To make the changes, Cuda have gone for excellent performance and value by specifying Shimano’s Deore RD-615 clutch rear derailleur which gives crisp and reliable shifting.
The designers at Cuda are fully aware that kids weigh very little, so rather than fitting suspension only suitable for adult bikes, Cuda have fitted an air shock and forks to give adjustability all round. This way, the suspension can be tailored exactly for the riders weight, working with them rather than against them.
The Suntour XCR forks come with 80mm of travel, and although not the lightest fork available they’ve been redesigned to give a plush fork for the money that is fully serviceable when the time comes.
The rear shock is a SunTour Raidon Air “R” which would cost roughly £100 if buying separately. Once again it can be tweaked to suit and gives a useful 50mm of travel to soak up the rough stuff.
The tyres are Kenda Kinetics 24″ x 2.10″ – a good value tyre that performed admirably on test in a variety of conditions. Other components that often get overlooked are the flat pedals, which have proved grippy enough as T hasn’t had any problems with his feet slipping off. Also, the saddle has proven to be comfortable as we’ve had no moans at all!
Just how heavy is the Cuda Impact?
Well, it’s not the lightest bike I’ve ever had the pleasure of lifting. It comes in at 13kg, however, it is a full sus and to be honest, feels pretty balanced. T managed to lift it up and down the steps at home, but not as easily as he has been able to with other bikes.
Saying that, weight (or the lack of it) is definitely an important element in the makeup of a kids bike, but out on the trail T (who weighs less than a grown adults shoe!) found that the weight was a bonus as when he was riding it had no skittishness and tracked really well. Combined with the rear shock, this made riding a much smoother process for him.
How does the Cuda Impact 24 ride?
This is the all important test, and T rode the Cuda Impact 24 on a number of rides during the winter test period. It handled both trail centre and cross-country riding well and we found that T could get up and over some features that he’d not been able to manage before.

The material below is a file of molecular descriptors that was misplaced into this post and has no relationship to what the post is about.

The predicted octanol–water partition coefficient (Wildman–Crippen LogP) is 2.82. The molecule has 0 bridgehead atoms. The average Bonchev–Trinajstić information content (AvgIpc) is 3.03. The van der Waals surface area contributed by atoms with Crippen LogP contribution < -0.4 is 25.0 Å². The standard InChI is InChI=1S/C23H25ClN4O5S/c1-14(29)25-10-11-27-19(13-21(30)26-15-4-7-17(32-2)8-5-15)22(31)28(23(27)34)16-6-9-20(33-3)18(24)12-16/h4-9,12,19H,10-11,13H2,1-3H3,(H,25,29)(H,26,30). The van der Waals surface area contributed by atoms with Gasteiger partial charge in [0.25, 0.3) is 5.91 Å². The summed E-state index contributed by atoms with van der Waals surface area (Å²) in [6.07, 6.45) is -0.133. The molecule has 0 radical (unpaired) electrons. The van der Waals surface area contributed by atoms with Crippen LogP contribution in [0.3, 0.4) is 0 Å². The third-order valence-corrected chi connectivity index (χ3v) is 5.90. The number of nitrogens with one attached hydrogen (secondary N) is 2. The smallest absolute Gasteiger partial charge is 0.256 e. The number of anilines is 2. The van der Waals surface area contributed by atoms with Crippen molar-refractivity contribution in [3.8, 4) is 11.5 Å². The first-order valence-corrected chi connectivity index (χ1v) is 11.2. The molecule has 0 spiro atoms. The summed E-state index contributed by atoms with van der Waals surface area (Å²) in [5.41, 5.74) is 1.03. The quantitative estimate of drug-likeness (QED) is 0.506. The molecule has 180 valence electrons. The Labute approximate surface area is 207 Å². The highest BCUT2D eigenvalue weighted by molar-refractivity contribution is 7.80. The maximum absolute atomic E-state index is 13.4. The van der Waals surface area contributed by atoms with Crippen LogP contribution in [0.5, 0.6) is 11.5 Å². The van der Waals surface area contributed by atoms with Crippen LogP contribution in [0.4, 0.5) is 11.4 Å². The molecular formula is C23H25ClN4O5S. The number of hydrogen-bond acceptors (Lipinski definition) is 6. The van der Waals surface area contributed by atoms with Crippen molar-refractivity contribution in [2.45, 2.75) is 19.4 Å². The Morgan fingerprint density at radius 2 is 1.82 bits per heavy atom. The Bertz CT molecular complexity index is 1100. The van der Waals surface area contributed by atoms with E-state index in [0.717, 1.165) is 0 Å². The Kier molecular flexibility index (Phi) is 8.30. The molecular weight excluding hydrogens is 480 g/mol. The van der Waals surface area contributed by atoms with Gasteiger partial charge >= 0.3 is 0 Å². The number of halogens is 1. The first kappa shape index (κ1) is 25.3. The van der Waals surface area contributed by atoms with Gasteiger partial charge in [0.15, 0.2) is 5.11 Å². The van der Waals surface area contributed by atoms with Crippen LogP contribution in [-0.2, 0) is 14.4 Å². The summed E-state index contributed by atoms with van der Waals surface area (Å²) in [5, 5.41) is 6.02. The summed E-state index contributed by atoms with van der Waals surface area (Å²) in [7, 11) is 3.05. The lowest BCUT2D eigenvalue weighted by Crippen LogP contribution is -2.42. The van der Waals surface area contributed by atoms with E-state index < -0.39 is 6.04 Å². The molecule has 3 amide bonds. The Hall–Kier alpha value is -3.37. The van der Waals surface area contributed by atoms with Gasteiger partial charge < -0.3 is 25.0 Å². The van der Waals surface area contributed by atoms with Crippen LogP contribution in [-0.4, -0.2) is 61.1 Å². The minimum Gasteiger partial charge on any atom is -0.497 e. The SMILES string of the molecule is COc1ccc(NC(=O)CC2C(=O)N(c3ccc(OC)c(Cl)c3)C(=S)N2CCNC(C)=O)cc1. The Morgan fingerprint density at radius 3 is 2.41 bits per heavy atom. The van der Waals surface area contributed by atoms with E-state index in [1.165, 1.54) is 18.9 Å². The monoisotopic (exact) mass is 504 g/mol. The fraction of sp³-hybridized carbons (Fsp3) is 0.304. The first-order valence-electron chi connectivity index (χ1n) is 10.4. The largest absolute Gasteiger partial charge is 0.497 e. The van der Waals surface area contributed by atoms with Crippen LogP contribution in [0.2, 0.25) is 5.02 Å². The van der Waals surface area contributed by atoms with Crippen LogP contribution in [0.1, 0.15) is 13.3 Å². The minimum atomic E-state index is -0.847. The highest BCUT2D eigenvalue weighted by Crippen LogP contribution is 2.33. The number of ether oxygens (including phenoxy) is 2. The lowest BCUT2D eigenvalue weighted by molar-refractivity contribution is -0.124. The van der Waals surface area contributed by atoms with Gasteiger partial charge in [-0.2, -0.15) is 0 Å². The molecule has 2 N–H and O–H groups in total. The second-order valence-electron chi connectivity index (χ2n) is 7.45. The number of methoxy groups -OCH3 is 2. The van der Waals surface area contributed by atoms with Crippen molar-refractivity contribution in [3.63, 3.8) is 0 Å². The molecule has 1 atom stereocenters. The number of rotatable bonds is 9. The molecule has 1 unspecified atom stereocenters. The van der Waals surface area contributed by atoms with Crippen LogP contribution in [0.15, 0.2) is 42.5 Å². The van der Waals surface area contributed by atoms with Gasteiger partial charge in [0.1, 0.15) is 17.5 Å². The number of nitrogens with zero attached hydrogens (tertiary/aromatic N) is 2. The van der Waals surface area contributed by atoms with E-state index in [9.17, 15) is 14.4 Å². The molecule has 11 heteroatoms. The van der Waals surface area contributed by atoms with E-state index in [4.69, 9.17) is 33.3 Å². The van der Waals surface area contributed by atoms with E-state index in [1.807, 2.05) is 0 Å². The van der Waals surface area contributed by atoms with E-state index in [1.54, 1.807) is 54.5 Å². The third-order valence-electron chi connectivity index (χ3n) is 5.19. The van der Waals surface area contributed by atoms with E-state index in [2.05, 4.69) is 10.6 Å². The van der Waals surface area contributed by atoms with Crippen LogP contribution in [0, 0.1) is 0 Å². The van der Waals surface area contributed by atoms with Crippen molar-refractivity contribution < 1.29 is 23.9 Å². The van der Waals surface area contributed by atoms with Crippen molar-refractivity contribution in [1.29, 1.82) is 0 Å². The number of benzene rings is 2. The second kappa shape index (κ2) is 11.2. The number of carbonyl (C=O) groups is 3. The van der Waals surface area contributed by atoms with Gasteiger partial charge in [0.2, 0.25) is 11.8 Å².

Here’s a short film of him getting over a rock garden at Whinlatter Forest that he’d struggled with on previous visits:
There’s bound to be debate about whether this is a good thing or not, as it could be said that it’s the bike rather than his skill that’s enabling him to do this (or maybe he was just stronger and more skilled than on our last visit). However, with so many adults riding full-suspension bikes these days, it’s great when your 9 year old can match your riding as opposed to having to get off and push!
Due to its weight, the Cuda was slightly harder work on long uphill road sections than some of the lighter bikes T has ridden, but we didn’t get too many moans and groans (I think the happiness at being on a full sus bike kept him going). This could be remedied by changing to an 11-40T or an 11-42T cassette at the rear to make life a touch easier for little legs to spin up hills.
Thoughts from the Sprog
So, to get a better feel I guess we should really ask the 9 year old rider for his thoughts about the bike. Take it away T!
The good thing with the rear suspension is that you can adjust the amount of squishiness there is. This is good because when it came it was too hard – when I sat down it didn’t squish and Daddy adjusted the air pressure for me
The brakes are good – they stop you when you want them to
The gears slip smoothly into position instead of grating and I can get up most things on it
This thumb shifter is a good size and hasn’t hurt my thumb as some others have